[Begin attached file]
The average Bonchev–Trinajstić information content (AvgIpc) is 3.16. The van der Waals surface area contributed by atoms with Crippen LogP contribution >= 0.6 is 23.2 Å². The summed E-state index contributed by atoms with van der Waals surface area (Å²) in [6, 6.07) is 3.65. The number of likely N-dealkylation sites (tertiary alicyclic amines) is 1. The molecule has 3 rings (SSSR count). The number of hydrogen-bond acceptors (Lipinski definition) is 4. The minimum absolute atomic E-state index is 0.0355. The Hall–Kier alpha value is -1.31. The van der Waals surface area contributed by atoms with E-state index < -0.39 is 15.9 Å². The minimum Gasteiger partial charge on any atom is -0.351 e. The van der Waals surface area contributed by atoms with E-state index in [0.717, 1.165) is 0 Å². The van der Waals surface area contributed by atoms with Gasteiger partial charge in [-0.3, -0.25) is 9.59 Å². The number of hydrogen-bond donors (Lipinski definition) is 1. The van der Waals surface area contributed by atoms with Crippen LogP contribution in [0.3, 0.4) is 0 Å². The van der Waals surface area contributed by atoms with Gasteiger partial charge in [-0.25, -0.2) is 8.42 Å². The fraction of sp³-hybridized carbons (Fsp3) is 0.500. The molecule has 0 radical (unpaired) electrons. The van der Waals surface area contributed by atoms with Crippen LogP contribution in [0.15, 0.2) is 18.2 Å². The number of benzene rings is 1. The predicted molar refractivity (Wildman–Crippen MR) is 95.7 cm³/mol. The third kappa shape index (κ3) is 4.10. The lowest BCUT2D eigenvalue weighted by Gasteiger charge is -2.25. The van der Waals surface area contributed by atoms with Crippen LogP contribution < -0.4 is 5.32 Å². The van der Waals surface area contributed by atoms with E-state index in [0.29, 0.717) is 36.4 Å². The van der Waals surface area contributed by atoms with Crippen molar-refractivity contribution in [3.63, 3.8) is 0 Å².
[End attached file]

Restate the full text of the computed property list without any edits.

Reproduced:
The average Bonchev–Trinajstić information content (AvgIpc) is 3.16. The van der Waals surface area contributed by atoms with Crippen LogP contribution >= 0.6 is 23.2 Å². The summed E-state index contributed by atoms with van der Waals surface area (Å²) in [6, 6.07) is 3.65. The number of likely N-dealkylation sites (tertiary alicyclic amines) is 1. The molecule has 3 rings (SSSR count). The number of hydrogen-bond acceptors (Lipinski definition) is 4. The minimum absolute atomic E-state index is 0.0355. The Hall–Kier alpha value is -1.31. The van der Waals surface area contributed by atoms with E-state index < -0.39 is 15.9 Å². The minimum Gasteiger partial charge on any atom is -0.351 e. The van der Waals surface area contributed by atoms with E-state index in [0.717, 1.165) is 0 Å². The van der Waals surface area contributed by atoms with Gasteiger partial charge in [-0.3, -0.25) is 9.59 Å². The number of hydrogen-bond donors (Lipinski definition) is 1. The van der Waals surface area contributed by atoms with Crippen LogP contribution in [0.3, 0.4) is 0 Å². The van der Waals surface area contributed by atoms with Gasteiger partial charge in [-0.25, -0.2) is 8.42 Å². The fraction of sp³-hybridized carbons (Fsp3) is 0.500. The molecule has 0 radical (unpaired) electrons. The van der Waals surface area contributed by atoms with Crippen LogP contribution in [0.15, 0.2) is 18.2 Å². The number of benzene rings is 1. The predicted molar refractivity (Wildman–Crippen MR) is 95.7 cm³/mol. The third kappa shape index (κ3) is 4.10. The lowest BCUT2D eigenvalue weighted by Gasteiger charge is -2.25. The van der Waals surface area contributed by atoms with Crippen LogP contribution < -0.4 is 5.32 Å². The van der Waals surface area contributed by atoms with E-state index in [0.29, 0.717) is 36.4 Å². The van der Waals surface area contributed by atoms with Crippen molar-refractivity contribution in [3.63, 3.8) is 0 Å².